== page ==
A still image of coversation on the TAG discord channel

Challenges to overcome

Using Discord for some programs but not others was confusing to customers. And, as with any online community, there is the potential for abuse and inappropriate behavior, so staff monitoring is necessary.  Discord’s programming allowed PPL to create a bot to help with monitoring.  

Summary of experience

Overall, teens have loved Discord and PPL has received great feedback from teens and parents. It has been easy to use for both staff and clients and has given the teens a virtual community space where they can hang out during the pandemic.

A GIF file meme posted to the TAG discord channel

Creating a Community Hub

Sylvia Mueller from Barrie Public Library (BPL) spoke about creating a Community Hub to connect local businesses with social agencies. For example, many restaurants had perishable food leftover due to the lockdown that they could donate to community members. 

Using the Better Impact database system, businesses post what they have available and social agencies go “shopping” for needed items. BPL gave each participating business and agency their own log-in credentials to create a sense of ownership and empowerment. 

A graphic advertising the Social Agency Hub program at the Barrie Public Library

Value of the Community Hub project

Because of this project, businesses and social agencies formed lasting relationships and were able to provide the community with items of need. The project has raised the question of “how can the library help with this?” more often and positioned BPL as an adaptive and valuable community player. 

How libraries are successfully engaging with their communities

Following the formal presentations, attendees had an opportunity to connect in smaller groups to discuss how libraries have continued to develop relationships. These discussions highlighted a wide range of services and creative programs:

Challenges to staying connected

Libraries across the province have pivoted services and developed innovative ways to engage library users, but staying connected has not been simple. Some of the challenges Libraries have faced:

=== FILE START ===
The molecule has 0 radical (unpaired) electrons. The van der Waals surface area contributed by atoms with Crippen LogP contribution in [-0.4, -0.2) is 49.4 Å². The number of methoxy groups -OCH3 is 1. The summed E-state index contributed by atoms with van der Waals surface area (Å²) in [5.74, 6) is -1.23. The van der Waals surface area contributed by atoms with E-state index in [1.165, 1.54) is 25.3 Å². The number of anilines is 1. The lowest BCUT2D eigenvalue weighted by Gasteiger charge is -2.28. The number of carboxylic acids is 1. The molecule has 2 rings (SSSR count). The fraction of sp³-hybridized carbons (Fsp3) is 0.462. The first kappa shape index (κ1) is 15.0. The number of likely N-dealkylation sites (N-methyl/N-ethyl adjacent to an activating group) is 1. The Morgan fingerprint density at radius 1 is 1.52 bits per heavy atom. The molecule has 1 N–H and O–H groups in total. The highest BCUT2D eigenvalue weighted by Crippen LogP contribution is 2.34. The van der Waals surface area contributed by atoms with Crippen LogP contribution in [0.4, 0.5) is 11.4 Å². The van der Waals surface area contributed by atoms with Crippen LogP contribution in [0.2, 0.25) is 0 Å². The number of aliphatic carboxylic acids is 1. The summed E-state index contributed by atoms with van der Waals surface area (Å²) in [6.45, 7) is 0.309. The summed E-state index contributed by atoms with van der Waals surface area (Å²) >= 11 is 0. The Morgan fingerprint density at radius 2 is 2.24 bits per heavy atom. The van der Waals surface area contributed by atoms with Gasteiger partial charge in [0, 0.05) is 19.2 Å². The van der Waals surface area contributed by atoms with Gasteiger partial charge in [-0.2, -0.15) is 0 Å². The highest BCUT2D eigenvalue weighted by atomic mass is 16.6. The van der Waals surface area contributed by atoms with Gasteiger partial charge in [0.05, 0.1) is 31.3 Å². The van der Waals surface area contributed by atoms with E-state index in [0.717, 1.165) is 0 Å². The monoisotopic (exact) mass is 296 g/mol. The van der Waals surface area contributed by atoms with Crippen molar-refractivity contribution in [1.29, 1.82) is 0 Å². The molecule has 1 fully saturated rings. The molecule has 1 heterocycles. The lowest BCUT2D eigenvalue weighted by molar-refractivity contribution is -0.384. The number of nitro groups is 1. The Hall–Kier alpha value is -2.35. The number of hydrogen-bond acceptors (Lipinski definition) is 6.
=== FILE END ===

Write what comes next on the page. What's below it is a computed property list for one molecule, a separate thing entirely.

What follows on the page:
• Community agencies do not have the tools or technology to do virtual programming.
  • Learning new technology, platforms, and software to deliver programs. 
  • Internet connectivity challenges in rural areas. 
  • Staff resources and burnout.
  • Zoom fatigue.
  • Engaging an older demographic who are not as engaged online.
  • Understanding digital permissions, licenses, agreements and adapting privacy policies.
  • Changing public health guidelines and regulations.

Lessons and strategies on engagement

Some broad lessons and strategies learned this year include: 

  • Think differently about how we can connect with our community.
  • Have a robust and easily navigable web presence.
  • Use a combination of new and old technologies to engage users. 
  • Record content so users can access programs on their own time.
  • Stay ‘open’ and accessible through curbside and home library services, service partners and community organizations have connected with the library to deliver resources. 

The future of community librarianship

It is obvious that libraries have learned from the experiences of this past year. Despite the challenges that may lie ahead, the future of community-led librarianship is bright with a focus on: 

  • Hybrid virtual and in-person programs 
  • Active online virtual programs (rather than passive) 
  • Curbside service and alternative forms of service delivery 
  • Increased collaboration across library systems 
  • More partnerships and programs with service providers. 

It has been a year of learning. Libraries pivoted quickly to new ways of offering services to the public—the core of our mission. When Library doors were abruptly closed, we immediately opened our digital communications, collaborations and creative activities to reach the public in ways as novel as the virus that forced the closures.   

For more information: 

Julia Campbell is the Adult Services Librarian at the Ajax Public Library. In this role, she plans and implements programs for adults and connects with community organizations to build partnerships that will benefit the Ajax community.  

Brandi is the Community Librarian at Halton Hills Public Library. As a Community Librarian, she is responsible for building and growing partnerships with local organizations to engage and connect library users and non-library users to the information, services and resources they require.